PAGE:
In neighboring Montgomery County, the largest obstacle farmers have faced is the overwhelming amount of sediment and debris left by the flood. County Soil and Water Conservation District Director Corey Nellis said some farmers needed to remove more than 30,000 cubic yards of debris — a Herculean task they never would have completed without $228,000 from the state’s recovery fund.
“If the government didn’t put that money out last year, these fields would have been abandoned,” he said. “In some places, we had rocks the size of basketballs that covered 30 acres.”
Marty Navojosky is among the farmers still looking for help to clear his fields. Part of his 248-acre farm on the Schoharie acted like a sieve during the flood, catching just about anything that was being propelled down the raging creek.
State officials gave Navojosky $34,500 to clean up his property, but that was only enough to start. His land near the creek remains covered with towering piles of debris that include drums of oil and crushed buildings with asbestos siding.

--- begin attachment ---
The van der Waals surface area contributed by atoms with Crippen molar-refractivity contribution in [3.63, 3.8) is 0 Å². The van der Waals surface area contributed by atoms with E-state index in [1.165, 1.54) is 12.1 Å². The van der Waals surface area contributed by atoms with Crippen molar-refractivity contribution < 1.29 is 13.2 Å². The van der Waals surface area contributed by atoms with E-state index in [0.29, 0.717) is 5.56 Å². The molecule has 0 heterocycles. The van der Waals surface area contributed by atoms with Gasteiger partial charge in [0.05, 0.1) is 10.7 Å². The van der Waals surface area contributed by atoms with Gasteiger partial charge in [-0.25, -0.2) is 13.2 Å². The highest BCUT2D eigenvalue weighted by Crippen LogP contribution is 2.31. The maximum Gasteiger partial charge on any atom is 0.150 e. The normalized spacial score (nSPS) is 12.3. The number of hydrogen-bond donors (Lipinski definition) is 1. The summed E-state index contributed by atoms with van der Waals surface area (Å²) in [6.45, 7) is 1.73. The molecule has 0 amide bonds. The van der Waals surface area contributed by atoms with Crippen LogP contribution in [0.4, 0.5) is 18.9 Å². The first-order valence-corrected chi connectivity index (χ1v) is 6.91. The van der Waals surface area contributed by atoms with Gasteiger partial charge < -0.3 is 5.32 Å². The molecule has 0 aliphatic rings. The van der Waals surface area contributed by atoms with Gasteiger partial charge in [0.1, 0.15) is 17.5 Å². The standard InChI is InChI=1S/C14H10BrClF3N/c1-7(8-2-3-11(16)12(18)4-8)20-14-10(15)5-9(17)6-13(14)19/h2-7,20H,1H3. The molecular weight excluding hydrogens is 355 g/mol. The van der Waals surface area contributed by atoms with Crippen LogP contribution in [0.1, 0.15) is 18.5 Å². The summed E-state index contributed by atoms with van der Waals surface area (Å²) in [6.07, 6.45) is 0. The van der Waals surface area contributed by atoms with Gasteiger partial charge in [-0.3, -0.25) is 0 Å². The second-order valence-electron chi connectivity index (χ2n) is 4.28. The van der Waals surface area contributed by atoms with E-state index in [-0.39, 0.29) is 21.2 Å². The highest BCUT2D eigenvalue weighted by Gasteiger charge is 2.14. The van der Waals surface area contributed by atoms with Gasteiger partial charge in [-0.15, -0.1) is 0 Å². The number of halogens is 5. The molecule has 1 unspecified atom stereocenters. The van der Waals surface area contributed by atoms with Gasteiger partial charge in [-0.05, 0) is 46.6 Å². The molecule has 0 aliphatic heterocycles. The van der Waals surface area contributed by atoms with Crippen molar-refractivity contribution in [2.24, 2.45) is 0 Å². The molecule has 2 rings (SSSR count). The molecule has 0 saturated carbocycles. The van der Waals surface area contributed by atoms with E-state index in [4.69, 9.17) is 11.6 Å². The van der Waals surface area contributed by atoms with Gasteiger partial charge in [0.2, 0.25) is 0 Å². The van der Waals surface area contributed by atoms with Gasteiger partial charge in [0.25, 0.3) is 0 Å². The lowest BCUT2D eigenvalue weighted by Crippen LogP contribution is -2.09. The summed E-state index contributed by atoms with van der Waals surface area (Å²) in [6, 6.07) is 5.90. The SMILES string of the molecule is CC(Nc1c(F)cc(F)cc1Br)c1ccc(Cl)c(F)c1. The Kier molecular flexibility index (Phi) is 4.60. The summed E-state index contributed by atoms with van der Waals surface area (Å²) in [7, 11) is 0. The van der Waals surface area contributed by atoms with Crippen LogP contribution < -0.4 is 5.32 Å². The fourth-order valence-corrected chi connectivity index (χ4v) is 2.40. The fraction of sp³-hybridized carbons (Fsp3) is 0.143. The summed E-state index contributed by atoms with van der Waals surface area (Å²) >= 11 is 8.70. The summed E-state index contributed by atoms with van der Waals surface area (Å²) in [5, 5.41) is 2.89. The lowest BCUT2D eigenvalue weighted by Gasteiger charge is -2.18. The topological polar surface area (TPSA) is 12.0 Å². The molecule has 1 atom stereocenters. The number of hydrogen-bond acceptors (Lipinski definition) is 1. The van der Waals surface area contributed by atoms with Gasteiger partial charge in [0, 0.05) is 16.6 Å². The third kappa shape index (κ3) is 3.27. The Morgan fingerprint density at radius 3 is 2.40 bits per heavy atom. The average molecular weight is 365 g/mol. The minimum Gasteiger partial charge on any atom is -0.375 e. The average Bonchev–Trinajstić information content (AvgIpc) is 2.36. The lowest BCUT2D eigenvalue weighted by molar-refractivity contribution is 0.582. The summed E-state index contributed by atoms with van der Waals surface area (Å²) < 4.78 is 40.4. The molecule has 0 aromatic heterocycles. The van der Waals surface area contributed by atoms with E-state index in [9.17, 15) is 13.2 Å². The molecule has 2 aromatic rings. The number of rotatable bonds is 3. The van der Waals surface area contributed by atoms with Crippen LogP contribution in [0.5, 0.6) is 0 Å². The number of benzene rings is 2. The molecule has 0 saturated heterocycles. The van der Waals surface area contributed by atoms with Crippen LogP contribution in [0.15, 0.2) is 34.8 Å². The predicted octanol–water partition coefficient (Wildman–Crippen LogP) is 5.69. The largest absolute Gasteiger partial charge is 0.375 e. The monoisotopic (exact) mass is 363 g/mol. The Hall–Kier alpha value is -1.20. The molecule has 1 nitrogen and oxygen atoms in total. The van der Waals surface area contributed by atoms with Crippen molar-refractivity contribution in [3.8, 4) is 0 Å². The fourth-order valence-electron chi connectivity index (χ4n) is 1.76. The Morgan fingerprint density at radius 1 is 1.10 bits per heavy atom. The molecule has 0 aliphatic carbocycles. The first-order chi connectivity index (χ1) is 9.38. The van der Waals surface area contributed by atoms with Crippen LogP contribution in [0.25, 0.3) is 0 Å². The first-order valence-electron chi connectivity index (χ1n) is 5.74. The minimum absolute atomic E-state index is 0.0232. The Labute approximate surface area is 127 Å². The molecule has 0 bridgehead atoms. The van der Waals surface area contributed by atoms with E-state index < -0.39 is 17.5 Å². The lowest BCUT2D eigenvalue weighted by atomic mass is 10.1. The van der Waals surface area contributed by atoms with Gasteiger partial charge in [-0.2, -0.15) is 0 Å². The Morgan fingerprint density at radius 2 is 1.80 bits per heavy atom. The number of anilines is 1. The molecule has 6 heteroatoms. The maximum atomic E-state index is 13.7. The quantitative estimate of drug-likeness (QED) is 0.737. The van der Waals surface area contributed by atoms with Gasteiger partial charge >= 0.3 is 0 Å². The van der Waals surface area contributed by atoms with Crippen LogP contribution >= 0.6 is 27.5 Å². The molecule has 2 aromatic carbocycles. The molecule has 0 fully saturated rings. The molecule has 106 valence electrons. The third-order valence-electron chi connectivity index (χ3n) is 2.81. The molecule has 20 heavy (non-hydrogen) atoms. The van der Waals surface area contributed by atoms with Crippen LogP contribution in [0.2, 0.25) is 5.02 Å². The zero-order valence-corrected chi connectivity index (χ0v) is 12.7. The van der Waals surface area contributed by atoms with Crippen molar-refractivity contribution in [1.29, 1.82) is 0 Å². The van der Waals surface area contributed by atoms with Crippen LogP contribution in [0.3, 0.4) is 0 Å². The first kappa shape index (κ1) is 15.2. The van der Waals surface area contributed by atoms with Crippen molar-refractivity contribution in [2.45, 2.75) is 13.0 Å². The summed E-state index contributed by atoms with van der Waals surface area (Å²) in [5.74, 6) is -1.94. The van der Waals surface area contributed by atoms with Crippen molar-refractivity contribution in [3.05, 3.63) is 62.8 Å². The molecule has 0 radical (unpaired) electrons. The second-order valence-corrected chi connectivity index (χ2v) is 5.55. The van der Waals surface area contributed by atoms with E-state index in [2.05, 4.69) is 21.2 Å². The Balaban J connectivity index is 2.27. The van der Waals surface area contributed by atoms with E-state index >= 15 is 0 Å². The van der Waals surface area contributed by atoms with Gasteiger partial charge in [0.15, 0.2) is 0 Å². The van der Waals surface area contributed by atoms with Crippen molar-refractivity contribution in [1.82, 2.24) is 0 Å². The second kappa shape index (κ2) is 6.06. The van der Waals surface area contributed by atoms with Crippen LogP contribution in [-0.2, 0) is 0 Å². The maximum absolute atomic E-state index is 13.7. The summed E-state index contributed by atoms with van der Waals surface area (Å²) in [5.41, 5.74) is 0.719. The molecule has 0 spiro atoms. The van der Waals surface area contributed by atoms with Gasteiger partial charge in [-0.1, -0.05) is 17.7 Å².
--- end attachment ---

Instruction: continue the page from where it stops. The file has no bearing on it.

“All types of hazardous waste,” he said. “It’s buried inside the piles.”
Navojosky, who bought the farm to raise beef cattle in 2010, can now use only a fraction of his land. He estimates the rest of the cleanup will cost around $500,000 and knows he’ll never be able to finish it without additional funding he’s applied for through the federal government.
“It’s so enormous,” he said. “It’s beyond what an individual could ever take care of himself.”
There are also some issues farmers might not realize until later in the growing season. Nellis said there’s a distinct possibility so-called volunteer crops sprouting from the fields not harvested after the floods last year could bedevil the ones planted this spring.
In most cases, farmers simply ground up the flood-damaged plants and then tilled them into the land. Seeds from these crops were not dried properly and would likely be inferior to ones being sown in the spring.
If the old crops reseed, the inferior plants could start growing outside of the normal rows and usurp some of the nutrients from the intended crops. Their genetic resistance to conventional weed killers will also make it tough for farmers to easily eradicate them.
“It definitely complicates things a little bit,” Nellis said.